More about the series Pro...
Omegon pro UHC filter - for increased contrast when observing nebulae
There are often astronomical objects that cannot really be seen properly. They glimmer weakly in the eyepiece, somewhere between the visible and the invisible. But then you play your trump card - your UHC filter. Suddenly, you can see the nebula clearly and vividly. Is it magic? No, it is simply technology!
The advantages in a nutshell:
- universal - suitable for observing most nebulae
- perfect for getting started observing using filters
- for telescopes of 100mm aperture and upwards - increases contrast but slightly darkens the sky
- comes with its own test certificate
- The universal filter for your telescope
- The UHC filter is generally useful for visual observing of emission nebulae, planetary nebulae and supernova remnants. So it is the right filter if you are a deep sky fan, but do not yet possess a filter. You will be amazed how much detail you can suddenly see - and not only with dim objects, but also with bright ones.
- The Orion Nebula, for example, is larger than you might think. The UHC filter lets you see even more of the nebula and its structure. You could easily observe for hours, exploring everything.
- Also ideally suited for
- Rosette nebula, NGC2237
- Eskimo nebula, NGC2392
- Lagoon nebula, M8
- Eagle nebula, M16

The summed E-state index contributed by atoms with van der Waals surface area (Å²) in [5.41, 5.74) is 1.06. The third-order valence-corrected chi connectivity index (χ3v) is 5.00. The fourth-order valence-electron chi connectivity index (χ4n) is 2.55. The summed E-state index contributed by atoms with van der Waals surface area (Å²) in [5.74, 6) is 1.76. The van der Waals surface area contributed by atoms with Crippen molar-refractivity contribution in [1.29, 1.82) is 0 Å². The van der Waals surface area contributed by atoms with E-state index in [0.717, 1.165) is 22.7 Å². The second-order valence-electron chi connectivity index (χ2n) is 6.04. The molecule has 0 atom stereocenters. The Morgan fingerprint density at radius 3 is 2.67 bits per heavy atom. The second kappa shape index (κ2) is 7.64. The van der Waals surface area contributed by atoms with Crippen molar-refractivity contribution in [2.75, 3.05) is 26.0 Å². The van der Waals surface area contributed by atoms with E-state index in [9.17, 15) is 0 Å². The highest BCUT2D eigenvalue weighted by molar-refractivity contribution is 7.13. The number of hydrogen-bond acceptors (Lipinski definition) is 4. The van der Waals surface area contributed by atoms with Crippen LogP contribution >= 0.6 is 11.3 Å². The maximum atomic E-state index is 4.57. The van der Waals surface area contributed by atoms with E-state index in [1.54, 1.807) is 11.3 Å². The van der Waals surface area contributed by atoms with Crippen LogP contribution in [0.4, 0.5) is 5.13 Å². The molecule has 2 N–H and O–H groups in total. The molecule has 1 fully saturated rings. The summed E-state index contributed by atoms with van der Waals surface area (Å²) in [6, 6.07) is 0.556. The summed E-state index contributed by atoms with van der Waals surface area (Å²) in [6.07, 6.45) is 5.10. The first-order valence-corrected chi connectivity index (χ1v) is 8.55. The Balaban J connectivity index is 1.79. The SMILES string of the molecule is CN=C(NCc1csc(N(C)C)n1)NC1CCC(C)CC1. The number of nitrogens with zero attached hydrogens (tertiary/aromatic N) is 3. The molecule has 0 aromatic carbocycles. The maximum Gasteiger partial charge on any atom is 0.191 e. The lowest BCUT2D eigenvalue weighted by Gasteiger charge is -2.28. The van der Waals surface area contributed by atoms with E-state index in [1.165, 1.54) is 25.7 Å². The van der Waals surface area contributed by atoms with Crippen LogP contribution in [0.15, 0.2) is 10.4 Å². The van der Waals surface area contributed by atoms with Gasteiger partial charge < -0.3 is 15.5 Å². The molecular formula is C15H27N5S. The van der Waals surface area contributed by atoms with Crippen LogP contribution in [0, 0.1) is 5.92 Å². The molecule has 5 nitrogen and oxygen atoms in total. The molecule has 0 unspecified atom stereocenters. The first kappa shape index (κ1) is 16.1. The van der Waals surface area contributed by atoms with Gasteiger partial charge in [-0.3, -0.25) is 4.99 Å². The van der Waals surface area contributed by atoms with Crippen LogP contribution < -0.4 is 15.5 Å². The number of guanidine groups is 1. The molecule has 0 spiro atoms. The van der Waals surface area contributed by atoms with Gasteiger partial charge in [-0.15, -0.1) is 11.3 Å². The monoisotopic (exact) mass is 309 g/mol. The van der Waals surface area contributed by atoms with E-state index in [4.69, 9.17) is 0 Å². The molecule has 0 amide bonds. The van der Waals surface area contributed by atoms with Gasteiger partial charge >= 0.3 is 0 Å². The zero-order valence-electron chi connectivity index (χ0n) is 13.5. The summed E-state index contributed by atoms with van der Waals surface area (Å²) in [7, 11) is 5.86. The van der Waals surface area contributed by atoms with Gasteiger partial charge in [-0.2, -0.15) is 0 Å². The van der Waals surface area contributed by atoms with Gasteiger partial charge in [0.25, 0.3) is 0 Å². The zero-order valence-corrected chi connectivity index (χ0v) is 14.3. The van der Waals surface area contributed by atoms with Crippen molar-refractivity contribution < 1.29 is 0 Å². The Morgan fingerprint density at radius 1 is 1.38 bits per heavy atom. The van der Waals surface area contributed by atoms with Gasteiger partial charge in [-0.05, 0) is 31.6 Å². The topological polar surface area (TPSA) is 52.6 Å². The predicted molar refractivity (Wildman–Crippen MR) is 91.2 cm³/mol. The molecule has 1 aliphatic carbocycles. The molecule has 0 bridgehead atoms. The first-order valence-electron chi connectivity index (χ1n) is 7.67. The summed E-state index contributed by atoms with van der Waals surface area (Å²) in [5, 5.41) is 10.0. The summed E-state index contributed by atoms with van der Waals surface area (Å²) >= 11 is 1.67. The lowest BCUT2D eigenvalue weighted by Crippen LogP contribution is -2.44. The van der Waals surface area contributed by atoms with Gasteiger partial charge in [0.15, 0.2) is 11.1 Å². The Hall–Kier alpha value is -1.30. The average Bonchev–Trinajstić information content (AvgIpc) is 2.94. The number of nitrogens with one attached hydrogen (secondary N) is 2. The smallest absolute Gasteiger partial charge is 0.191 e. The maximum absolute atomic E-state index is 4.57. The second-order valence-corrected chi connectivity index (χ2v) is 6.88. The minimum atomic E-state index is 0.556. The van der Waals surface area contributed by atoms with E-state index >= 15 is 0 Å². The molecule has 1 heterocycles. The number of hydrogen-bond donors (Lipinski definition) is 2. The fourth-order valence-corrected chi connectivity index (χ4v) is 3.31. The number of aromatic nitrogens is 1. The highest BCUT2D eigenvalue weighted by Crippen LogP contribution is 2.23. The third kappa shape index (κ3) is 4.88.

- Dumbbell nebula, M27
- North America nebula, NGC7000, and many more
How the filter achieves such enormous contrast.
Or: Why you do not have to go to the Atacama Desert.
An interference filter, such as this one, achieves its excellent results by blocking most wavelengths and only letting certain specific wavelengths through. The artificial lighting - the 'sky glow' - of cities is blocked, while the light in which nebulae radiate is allowed through. The stars appear dimmer, but nebulae become much more distinct.
More specifically, the Omegon UHC filter allows the green wavelengths at 496nm and 401nm, which make up the OIII emission lines, through.
For which telescopes?
The Omegon pro UHC filter lets you into the 'ground floor' of nebula observing. It increases the contrast with nearly all nebulae. And you can even use it with smaller telescopes of 100mm aperture, as it darkens the image only slightly.